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It's my dream

Jaks and I have just discovered "Blue's Clues". What at first seemed to me like a most annoying children's program turned out to be what Oprah would call "an aha moment" for me, both as a mother and as a dreamer. When I used to work as a waitress, slinging beer for ten hours a day, I would come home every night and have the most terrifying dreams. Customer A would be waiting for his pizza while Customer B was waiting for her pina colada, and with the ice machine  broken, and the cooks having quit because there was no food in the fridge, I, Super Waitress would be in charge of everything. In almost every dream, the customers would walk out at the same time as a group of seniors would walk in demanding separate bills despite the computer being down. These dreams were awful, and they can only be fully understood by people who have worked in the service industry. One friend once had a waitress dream where her section was in the football field at the nearby college. Despite quitting the service industry years ago, I still have "waitress dreams" from time to time. But, there's one difference now that I'm no longer a waitress. I've learned that it is possible to manipulate your dream. If a customer is being rude or needy, I simply tell them that I'm not really a waitress anymore, and then I go back to my peaceful sleep.

In the last few months Jaks has been hinting at the fact that she is having bad dreams. She talks about a scary light and a green dancing moon. She often wakes up screaming and then goes right back to sleep. She loves suns and moons, to the point of obsession, so it is odd to me that these are also the subjects of her nightmares. But on Blue's Clues yesterday, Steve taught the cartoon princess that your dream is your own, and that if you don't like what you're dreaming just change it. They changed her monster into a cake, the scary trees into balloons, and a rickety fence into party hats. The haunted house dream quickly became a party.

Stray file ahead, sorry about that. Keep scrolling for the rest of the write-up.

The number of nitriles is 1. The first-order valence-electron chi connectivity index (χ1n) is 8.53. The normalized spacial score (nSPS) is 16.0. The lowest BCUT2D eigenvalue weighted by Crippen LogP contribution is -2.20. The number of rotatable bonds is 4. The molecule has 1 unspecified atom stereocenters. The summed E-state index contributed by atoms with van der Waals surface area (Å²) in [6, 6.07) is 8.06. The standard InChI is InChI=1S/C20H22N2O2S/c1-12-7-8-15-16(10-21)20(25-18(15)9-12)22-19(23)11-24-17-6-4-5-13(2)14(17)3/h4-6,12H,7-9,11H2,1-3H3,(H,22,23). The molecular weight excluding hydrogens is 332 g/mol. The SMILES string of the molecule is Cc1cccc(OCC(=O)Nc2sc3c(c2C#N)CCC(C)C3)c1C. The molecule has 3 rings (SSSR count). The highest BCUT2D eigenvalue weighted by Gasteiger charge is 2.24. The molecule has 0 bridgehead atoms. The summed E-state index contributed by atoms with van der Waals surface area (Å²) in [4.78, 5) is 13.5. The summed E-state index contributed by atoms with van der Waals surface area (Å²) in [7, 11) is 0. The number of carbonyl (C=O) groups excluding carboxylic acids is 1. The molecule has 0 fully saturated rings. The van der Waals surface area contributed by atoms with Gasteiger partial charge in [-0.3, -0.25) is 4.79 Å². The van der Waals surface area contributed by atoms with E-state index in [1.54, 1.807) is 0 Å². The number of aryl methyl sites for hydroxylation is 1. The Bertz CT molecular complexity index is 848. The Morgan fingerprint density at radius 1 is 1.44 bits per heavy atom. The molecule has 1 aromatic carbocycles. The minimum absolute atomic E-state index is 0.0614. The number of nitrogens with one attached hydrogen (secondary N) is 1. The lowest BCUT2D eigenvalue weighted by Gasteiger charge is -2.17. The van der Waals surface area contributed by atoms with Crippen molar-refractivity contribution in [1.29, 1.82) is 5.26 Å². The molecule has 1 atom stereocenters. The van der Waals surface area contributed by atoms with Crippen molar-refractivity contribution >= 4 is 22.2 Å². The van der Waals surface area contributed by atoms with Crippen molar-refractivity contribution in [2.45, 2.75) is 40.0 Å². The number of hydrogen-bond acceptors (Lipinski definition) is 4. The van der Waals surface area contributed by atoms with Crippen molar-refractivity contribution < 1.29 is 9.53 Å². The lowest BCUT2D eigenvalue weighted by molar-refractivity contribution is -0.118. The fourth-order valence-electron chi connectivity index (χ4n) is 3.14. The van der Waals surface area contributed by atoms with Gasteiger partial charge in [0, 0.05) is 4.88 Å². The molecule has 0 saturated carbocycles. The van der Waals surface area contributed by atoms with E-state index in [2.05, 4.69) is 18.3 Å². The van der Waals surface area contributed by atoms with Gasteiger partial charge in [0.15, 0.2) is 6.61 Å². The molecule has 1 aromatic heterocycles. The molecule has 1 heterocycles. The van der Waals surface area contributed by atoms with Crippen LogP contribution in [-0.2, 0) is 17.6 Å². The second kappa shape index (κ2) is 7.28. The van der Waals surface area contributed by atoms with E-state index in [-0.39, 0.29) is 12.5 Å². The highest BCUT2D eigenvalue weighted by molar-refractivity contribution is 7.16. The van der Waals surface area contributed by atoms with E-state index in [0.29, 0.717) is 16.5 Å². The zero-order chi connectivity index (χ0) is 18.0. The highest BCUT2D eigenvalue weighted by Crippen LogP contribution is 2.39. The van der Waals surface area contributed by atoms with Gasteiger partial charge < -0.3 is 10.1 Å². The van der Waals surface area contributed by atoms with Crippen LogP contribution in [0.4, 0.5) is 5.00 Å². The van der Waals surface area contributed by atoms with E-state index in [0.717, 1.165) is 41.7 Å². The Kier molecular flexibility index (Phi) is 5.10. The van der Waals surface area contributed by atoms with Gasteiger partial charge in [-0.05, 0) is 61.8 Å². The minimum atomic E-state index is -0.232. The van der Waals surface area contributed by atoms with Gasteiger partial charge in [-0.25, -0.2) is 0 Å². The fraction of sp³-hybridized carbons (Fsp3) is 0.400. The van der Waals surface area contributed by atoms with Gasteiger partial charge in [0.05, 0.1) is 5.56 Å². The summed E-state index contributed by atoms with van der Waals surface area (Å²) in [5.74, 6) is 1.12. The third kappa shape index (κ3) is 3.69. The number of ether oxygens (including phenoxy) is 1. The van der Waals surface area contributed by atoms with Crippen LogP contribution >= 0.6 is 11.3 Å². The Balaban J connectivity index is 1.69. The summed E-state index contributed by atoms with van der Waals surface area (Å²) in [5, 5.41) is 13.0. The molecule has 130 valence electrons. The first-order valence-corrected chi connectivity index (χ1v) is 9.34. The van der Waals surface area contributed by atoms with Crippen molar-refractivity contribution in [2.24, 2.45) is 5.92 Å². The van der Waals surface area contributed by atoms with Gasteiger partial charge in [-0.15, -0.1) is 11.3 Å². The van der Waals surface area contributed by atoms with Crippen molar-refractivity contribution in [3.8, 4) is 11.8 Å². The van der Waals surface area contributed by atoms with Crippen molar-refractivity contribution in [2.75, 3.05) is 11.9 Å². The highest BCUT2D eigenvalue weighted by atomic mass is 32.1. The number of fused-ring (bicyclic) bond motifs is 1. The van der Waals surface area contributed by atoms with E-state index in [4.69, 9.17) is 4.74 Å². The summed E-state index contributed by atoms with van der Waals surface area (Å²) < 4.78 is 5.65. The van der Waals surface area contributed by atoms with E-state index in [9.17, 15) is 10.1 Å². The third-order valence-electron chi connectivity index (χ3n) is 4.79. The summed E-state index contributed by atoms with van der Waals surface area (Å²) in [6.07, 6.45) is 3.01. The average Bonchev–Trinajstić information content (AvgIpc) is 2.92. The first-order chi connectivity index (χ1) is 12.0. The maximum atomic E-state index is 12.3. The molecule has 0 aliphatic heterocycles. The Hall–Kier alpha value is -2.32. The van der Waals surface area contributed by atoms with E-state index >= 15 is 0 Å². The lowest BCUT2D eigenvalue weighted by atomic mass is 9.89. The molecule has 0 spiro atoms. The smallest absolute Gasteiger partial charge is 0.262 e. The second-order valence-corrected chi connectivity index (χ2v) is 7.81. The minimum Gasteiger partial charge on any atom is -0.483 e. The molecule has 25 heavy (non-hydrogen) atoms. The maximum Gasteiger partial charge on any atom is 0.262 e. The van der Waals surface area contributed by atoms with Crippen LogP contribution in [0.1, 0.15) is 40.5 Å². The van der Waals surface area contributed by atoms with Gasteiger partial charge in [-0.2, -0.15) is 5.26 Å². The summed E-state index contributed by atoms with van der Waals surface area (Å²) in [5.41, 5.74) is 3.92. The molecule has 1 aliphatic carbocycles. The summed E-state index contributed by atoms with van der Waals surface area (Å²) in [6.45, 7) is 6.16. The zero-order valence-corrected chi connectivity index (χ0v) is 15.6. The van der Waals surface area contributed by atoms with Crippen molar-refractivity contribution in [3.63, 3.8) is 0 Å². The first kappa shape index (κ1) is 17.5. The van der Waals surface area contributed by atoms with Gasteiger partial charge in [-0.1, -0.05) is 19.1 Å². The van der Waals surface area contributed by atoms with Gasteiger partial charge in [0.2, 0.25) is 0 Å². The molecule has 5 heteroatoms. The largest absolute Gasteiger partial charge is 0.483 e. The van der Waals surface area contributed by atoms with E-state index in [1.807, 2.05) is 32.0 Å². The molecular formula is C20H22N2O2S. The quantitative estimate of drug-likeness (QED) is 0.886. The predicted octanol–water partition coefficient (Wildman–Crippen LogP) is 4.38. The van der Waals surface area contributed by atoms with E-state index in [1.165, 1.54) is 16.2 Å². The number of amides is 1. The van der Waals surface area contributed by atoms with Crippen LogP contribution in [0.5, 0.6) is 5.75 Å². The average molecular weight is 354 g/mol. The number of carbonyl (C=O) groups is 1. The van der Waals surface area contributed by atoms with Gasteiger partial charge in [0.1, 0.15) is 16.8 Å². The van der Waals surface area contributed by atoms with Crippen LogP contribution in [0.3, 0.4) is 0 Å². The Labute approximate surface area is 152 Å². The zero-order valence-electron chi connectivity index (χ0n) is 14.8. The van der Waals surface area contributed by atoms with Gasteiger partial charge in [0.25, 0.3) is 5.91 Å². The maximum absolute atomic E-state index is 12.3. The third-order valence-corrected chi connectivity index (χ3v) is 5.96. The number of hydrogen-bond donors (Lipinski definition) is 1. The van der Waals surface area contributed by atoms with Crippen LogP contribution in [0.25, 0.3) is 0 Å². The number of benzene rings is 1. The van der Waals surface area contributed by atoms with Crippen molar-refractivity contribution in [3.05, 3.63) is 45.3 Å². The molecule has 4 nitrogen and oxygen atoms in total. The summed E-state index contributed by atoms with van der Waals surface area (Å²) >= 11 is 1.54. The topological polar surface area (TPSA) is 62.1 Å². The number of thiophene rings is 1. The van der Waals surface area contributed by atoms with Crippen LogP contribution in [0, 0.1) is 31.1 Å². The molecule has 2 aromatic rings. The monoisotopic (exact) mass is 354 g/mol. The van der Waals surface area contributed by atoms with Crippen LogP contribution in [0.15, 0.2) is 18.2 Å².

Now, if I hadn't already learned how to manipulate my own adult dreams, I might have thought this was too good to be true. But, since Jaks has a more powerful imagination than I do, why wouldn't she be capable of changing her dreams? Though the concept of changing a nightmare into a pleasant dream may be too difficult for a toddler to understand, surely a child a little older could give it a try. And, rather than just trying to change my waitress dreams into sleep, I think next time I have one, I might turn my customer into the bartender, and start ordering my favourite frozen drinks. This may be the only way for a pregnant woman soon to be nursing mom to get served!

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